October 10, 2013
Written by Jaryn Jones
Howell, second from right, received the scholarship accompanied by his wife Tessa.
Hance, Rogers and Chesser are also pictured.
Chancellor Kent Hance presented the first Robin J. Copeland Scholarship in Science and International Diplomacy this week to Texas Tech University doctoral student Eric Howell.
The new scholarship is offered to students who wish to pursue a career in science and international political affairs, and honors the memory of Robin J. Copeland (1965-2011).
Copeland had roots in West Texas and had a distinguished career in diplomacy, nonproliferation and scientific engagement. Fluent in seven languages, she worked with several entities during her career including the United States Department of Energy, Department of State, Civilian Research Development Foundation and US embassies worldwide, often under difficult and demanding conditions. Her roles required keen skills in political science, technical science and engineering.
“Robin was an outstanding diplomat and an exceptional individual with a lot of energy,” said Ron Chesser, director of the Center for Environmental Radiation Studies. “She was a friend to Texas Tech and a good friend to a lot of us. She is dearly missed.”
In memory of Copeland’s unique career roles, the scholarship is awarded to Texas Tech University undergraduate, graduate or law students who:
“Texas Tech wants to recognize academic qualities that form the foundation for leadership,” Hance said. “This scholarship is a way to honor students with talent and ambition like Robin’s, and I believe Eric is an outstanding candidate to honor her memory.”
Howell received the inaugural scholarship and commemorative certificate during a ceremony on campus attended by Texas Tech officials as well as Chesser and Brenda Rogers, professors in the Department of Biological Sciences.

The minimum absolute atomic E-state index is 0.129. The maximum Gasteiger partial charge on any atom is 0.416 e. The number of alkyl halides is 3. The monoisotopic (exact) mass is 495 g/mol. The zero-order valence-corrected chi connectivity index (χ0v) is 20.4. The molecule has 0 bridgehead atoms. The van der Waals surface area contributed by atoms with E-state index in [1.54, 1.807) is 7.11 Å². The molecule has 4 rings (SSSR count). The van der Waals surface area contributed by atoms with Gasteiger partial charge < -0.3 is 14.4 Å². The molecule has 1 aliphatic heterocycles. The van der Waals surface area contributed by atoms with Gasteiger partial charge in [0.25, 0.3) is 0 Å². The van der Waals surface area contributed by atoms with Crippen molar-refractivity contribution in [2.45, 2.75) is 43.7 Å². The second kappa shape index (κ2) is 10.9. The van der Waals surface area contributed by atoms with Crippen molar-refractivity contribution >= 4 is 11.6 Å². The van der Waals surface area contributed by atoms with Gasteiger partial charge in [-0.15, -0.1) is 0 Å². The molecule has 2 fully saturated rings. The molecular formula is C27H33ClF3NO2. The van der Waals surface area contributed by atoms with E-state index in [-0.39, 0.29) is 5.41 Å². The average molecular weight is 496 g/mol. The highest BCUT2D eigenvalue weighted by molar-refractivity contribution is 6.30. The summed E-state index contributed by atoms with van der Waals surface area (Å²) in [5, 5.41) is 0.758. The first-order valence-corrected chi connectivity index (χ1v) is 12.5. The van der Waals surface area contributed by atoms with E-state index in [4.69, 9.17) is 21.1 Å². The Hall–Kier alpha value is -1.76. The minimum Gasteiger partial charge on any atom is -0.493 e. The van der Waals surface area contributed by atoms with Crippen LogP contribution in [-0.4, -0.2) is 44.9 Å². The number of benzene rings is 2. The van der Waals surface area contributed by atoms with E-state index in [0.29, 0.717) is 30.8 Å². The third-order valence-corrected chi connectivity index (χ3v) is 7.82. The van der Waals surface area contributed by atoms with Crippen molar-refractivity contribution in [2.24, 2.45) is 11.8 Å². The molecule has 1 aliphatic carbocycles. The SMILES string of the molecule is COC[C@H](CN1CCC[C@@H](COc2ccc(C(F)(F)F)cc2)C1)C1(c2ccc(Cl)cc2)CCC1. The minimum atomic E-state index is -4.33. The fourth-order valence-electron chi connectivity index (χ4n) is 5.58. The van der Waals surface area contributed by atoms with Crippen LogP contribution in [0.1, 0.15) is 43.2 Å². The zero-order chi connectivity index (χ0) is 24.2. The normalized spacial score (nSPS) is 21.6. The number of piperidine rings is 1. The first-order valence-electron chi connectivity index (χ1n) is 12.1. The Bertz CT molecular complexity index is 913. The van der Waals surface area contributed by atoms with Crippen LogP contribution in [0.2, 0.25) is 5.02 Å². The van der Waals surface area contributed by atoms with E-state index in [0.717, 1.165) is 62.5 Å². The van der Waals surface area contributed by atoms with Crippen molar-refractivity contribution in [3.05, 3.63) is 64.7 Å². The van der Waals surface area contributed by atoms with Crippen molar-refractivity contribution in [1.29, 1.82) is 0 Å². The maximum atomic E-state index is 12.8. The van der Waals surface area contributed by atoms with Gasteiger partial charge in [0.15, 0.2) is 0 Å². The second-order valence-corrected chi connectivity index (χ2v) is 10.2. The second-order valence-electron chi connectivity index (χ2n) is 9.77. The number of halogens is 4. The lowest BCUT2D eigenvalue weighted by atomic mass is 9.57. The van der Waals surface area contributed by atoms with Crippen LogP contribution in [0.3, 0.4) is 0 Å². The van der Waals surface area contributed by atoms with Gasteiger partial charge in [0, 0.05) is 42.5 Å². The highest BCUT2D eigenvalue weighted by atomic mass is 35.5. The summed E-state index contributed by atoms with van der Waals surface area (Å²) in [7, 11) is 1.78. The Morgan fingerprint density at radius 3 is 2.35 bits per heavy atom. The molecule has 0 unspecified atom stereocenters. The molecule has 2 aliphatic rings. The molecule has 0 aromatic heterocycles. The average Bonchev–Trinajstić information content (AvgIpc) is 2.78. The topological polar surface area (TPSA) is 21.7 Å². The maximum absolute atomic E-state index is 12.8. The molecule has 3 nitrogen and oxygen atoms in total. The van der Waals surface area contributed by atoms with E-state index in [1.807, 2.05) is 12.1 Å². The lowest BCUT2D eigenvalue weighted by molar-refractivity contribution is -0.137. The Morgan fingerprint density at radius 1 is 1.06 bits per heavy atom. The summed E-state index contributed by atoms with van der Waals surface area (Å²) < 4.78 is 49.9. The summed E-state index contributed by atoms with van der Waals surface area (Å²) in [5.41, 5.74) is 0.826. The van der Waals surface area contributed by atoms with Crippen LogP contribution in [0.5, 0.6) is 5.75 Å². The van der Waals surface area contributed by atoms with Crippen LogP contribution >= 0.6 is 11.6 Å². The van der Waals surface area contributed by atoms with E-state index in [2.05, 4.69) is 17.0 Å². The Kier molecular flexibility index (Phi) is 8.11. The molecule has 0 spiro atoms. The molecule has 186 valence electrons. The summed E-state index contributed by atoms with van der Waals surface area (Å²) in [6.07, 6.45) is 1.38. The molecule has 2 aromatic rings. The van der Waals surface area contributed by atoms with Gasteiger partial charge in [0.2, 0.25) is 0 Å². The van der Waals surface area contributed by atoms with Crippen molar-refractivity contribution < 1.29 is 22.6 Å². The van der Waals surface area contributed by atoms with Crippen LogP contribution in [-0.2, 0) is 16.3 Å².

A graduate of the University of Idaho with a degree in biology, Howell currently is pursuing a doctorate in the Department of Biological Sciences. He recently served as project manager at the International Atomic Energy Agency in Vienna, Austria, overseeing international collaborations between more than 20 countries and multiple agencies within the U.S. government as part of the Iraq Decommissioning Project. He also spent eight months gaining experience in international affairs and diplomacy through his work at the U.S. Embassy in Baghdad.
“It’s an honor to receive this award, and it could not have been possible without these great once-in-a-lifetime opportunities that have been extended to me by my peers and colleagues,” Howell said. “I hope that my accomplishments both at Texas Tech and the International Atomic Energy Agency can bring honor not only to my university, but to the name of Robin J. Copeland.”
Among many other achievements in his educational career, Howell has received four competitive research grants, authored three publications in peer-reviewed scientific journals and received numerous awards for outstanding scholarship, research and performance, including being named the 2013 Texas Tech University Graduate Student of the Year.
“Eric’s accomplishments are incredible, and he will continue to be a fine ambassador of Texas Tech,” Rogers said. “Robin was a fine colleague, a very impressive diplomat and also a dear friend, so it is quite an honor to have one of my graduate students be the first recipient of the scholarship that bears her name.”
The Texas Tech University College of Arts & Sciences was founded in 1925 as one of the university’s four original colleges.
Comprised of 15 departments, the College offers a wide variety of courses and programs in the humanities, social and behavioral sciences, mathematics and natural sciences. Students can choose from 41 bachelor’s degree programs, 34 master’s degrees and 14 doctoral programs.
With just under 11,000 students enrolled, the College of Arts & Sciences is the largest
college on the Texas Tech University campus.
In fall 2016, the college embarked upon its first capital campaign, Unmasking Innovation: The Campaign for Arts & Sciences. It focuses on five critical areas of need: attracting and retaining top faculty, enhancing infrastructure, recruiting high-potential students, undergraduate research and growing the Dean’s Fund for Excellence.